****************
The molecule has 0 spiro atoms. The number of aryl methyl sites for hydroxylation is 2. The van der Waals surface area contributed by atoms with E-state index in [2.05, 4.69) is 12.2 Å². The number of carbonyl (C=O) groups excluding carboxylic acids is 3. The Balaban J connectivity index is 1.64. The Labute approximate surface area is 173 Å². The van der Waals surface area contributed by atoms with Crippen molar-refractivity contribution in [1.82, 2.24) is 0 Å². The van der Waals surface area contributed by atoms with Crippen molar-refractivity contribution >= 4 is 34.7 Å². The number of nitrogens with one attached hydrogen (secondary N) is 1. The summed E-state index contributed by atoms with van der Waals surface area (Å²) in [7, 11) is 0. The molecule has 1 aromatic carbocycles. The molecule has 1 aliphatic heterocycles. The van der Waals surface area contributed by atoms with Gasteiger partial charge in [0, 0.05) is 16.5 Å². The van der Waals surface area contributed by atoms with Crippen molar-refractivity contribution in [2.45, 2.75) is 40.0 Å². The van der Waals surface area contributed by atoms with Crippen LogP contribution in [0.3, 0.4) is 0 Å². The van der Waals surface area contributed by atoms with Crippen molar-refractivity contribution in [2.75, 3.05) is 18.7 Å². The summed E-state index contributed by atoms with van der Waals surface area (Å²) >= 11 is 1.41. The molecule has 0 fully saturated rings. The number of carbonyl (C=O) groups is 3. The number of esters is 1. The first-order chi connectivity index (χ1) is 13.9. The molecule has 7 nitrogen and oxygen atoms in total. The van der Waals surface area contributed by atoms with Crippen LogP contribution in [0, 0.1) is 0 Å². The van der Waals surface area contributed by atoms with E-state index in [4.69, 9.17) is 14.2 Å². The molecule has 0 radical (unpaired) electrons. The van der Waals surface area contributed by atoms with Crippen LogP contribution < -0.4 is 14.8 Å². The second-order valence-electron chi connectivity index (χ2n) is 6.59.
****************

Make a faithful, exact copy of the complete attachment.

The molecule has 0 spiro atoms. The number of aryl methyl sites for hydroxylation is 2. The van der Waals surface area contributed by atoms with E-state index in [2.05, 4.69) is 12.2 Å². The number of carbonyl (C=O) groups excluding carboxylic acids is 3. The Balaban J connectivity index is 1.64. The Labute approximate surface area is 173 Å². The van der Waals surface area contributed by atoms with Crippen molar-refractivity contribution in [1.82, 2.24) is 0 Å². The van der Waals surface area contributed by atoms with Crippen molar-refractivity contribution >= 4 is 34.7 Å². The number of nitrogens with one attached hydrogen (secondary N) is 1. The summed E-state index contributed by atoms with van der Waals surface area (Å²) in [7, 11) is 0. The molecule has 1 aromatic carbocycles. The molecule has 1 aliphatic heterocycles. The van der Waals surface area contributed by atoms with Gasteiger partial charge in [0, 0.05) is 16.5 Å². The van der Waals surface area contributed by atoms with Crippen molar-refractivity contribution in [2.45, 2.75) is 40.0 Å². The van der Waals surface area contributed by atoms with Crippen LogP contribution in [0.3, 0.4) is 0 Å². The van der Waals surface area contributed by atoms with Crippen molar-refractivity contribution in [2.75, 3.05) is 18.7 Å². The summed E-state index contributed by atoms with van der Waals surface area (Å²) >= 11 is 1.41. The molecule has 0 fully saturated rings. The number of carbonyl (C=O) groups is 3. The number of esters is 1. The first-order chi connectivity index (χ1) is 13.9. The molecule has 7 nitrogen and oxygen atoms in total. The van der Waals surface area contributed by atoms with Crippen LogP contribution in [0, 0.1) is 0 Å². The van der Waals surface area contributed by atoms with E-state index in [4.69, 9.17) is 14.2 Å². The molecule has 0 radical (unpaired) electrons. The van der Waals surface area contributed by atoms with Crippen LogP contribution < -0.4 is 14.8 Å². The second-order valence-electron chi connectivity index (χ2n) is 6.59.